Title: Sixth Sense, Book 1 in the Psychic Crystal Mystery Series
Author: Marilyn Baron
Genre: Romantic/Psychic Suspense
Reluctant psychic Katherine Crystal, dubbed “Crystal Ball Kate,” is thrust into the national spotlight when she accurately predicts the death of a movie actor’s young son in a private plane crash. Besieged by requests to use her powers to help others, she realizes why her parents had warned her never to let anyone know of her visions.
By-the-book Atlanta police detective Jack Hale harbors a deep-seated distrust of psychics and ignores Katherine’s warnings when she calls to report her premonition. Jack is forced to partner with Kate, who uses her eerie sensitivity to evil to help him catch a serial killer in Sydney, Australia, but that’s only the beginning of the story.
Jack and Kate are drawn into the investigation of a mystery surrounding Kate’s birth and find murder and romance among a secret society of psychics in the quaint seaside spiritualist community of Casa Spirito, Florida.
“The plane is going to crash!” a woman shouted. “You need to do something.”
Jack jolted forward, ready for action. A plane crash! Then his police training kicked in. Stay calm in a disaster.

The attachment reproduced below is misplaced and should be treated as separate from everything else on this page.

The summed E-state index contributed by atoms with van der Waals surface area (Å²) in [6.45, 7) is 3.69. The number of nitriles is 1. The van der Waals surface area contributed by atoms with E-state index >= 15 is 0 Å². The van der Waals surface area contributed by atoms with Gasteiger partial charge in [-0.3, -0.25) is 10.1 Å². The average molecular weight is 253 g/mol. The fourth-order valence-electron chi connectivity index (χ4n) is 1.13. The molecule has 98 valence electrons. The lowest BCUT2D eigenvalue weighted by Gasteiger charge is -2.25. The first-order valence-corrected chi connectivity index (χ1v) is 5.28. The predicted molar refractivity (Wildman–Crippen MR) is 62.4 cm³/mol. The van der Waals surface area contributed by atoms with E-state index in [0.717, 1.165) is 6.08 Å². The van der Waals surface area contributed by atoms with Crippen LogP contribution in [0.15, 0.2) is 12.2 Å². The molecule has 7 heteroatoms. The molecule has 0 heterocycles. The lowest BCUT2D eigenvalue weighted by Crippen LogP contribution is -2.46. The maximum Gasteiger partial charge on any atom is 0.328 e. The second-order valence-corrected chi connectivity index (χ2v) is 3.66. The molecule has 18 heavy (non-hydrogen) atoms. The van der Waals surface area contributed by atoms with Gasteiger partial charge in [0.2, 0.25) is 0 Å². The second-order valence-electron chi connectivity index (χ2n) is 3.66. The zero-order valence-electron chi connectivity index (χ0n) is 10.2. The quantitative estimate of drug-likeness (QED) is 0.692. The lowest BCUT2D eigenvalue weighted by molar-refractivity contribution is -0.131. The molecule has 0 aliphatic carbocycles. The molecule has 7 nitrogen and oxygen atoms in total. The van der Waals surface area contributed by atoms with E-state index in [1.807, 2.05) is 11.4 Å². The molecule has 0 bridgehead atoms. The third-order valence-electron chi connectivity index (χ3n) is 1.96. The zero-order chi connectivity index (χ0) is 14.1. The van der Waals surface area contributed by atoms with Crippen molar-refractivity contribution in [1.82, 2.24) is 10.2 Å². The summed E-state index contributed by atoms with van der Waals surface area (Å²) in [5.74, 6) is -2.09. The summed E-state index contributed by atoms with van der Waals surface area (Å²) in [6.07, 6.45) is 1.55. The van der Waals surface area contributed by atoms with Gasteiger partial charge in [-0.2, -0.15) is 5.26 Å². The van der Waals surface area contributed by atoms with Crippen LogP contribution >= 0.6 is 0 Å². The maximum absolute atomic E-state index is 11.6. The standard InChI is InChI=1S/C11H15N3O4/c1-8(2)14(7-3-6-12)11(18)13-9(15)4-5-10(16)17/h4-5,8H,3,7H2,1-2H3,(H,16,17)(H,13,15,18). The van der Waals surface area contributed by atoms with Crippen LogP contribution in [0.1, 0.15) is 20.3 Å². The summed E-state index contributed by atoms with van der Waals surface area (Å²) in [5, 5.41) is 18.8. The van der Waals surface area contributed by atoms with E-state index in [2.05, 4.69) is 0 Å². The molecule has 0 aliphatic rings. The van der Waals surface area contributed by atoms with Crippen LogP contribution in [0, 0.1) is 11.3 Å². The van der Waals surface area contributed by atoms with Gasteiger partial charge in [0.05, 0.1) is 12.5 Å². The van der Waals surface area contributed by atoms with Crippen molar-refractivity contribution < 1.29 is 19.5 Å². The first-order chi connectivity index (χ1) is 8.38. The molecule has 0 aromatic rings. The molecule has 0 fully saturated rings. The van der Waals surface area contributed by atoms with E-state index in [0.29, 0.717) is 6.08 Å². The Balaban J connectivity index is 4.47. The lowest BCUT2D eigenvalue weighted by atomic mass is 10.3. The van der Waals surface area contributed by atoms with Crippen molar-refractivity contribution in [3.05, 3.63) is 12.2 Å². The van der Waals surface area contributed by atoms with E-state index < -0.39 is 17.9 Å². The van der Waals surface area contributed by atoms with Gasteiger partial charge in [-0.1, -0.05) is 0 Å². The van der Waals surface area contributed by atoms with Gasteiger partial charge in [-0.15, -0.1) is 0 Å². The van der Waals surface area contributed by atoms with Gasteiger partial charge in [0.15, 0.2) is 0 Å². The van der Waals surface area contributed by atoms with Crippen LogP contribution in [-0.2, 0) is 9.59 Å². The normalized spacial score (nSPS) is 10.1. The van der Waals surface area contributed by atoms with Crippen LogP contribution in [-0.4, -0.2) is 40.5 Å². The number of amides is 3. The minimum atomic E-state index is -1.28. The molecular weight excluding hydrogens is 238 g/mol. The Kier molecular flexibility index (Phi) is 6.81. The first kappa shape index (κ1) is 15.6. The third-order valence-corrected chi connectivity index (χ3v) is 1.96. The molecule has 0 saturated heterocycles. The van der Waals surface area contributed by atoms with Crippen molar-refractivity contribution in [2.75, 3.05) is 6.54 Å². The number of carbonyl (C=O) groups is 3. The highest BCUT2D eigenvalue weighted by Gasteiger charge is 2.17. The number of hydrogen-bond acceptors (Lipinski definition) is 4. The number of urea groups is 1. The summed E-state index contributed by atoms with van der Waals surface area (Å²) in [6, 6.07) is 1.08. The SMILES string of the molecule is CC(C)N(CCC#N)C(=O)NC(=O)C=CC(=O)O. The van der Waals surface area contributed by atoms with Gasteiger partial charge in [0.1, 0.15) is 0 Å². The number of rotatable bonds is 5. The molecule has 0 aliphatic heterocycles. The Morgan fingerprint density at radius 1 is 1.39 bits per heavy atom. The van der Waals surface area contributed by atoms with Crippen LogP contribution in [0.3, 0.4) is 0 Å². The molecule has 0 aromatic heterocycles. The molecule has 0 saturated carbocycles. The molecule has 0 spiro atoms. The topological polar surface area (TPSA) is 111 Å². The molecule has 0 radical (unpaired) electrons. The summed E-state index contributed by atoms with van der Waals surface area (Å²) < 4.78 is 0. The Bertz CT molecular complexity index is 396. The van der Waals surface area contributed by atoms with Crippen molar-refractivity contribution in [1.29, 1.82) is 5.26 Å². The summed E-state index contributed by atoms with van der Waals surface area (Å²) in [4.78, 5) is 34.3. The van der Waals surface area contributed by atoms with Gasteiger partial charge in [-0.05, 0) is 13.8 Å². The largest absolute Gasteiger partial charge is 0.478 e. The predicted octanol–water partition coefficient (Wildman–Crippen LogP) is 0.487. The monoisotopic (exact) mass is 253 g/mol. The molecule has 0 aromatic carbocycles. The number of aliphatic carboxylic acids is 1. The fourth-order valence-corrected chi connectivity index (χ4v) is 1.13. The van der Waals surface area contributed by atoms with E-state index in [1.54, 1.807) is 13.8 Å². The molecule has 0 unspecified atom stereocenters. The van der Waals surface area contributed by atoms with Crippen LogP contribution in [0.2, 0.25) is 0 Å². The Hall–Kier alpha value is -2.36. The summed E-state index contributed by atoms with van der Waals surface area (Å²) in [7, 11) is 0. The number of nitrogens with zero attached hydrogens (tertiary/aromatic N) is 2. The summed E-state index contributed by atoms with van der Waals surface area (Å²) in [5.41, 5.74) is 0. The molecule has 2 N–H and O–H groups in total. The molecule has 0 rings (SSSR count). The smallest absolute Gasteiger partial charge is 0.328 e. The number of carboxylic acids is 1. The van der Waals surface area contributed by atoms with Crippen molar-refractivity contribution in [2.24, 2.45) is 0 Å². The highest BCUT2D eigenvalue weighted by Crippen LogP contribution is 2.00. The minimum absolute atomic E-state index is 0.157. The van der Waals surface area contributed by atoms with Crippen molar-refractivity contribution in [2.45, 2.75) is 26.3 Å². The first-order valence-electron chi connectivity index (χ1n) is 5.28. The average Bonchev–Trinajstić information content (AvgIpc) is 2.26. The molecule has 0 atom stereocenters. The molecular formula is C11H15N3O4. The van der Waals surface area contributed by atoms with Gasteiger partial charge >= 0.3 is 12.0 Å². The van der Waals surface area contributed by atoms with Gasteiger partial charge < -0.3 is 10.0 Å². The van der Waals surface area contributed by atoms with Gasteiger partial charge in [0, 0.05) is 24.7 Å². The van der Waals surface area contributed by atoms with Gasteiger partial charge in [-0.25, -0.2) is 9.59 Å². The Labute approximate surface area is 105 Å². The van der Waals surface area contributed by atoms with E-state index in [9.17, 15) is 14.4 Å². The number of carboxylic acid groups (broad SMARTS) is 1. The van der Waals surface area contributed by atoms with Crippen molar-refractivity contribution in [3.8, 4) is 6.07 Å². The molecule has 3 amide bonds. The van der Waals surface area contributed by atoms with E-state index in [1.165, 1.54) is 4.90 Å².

“Could I get your name, please?” He reached across the desk and picked up a pad of yellow sticky notes.
“It’s Katherine Crystal. But my name isn’t important. Vince Rivers and his son are on a plane, and it’s going down.”
This call was getting stranger by the minute.
“The movie star Vince Rivers? Are they on a commercial airliner?”
“It’s his private plane. Vince Rivers is the pilot.”
“When is this crash going to happen? And where?”
“I don’t know when it’s going to crash, but soon, and somewhere in Georgia.”
“Can you be more specific about the location?”
“Let me get this straight,” Jack stated. “You can’t predict when or where this crash will happen.”
“That’s not how it works.”
“How what works? Do you have inside information about this incident? Is the crash weather-related? Is it terrorism? On what facts are you basing this call?”
“I saw it in a vision.”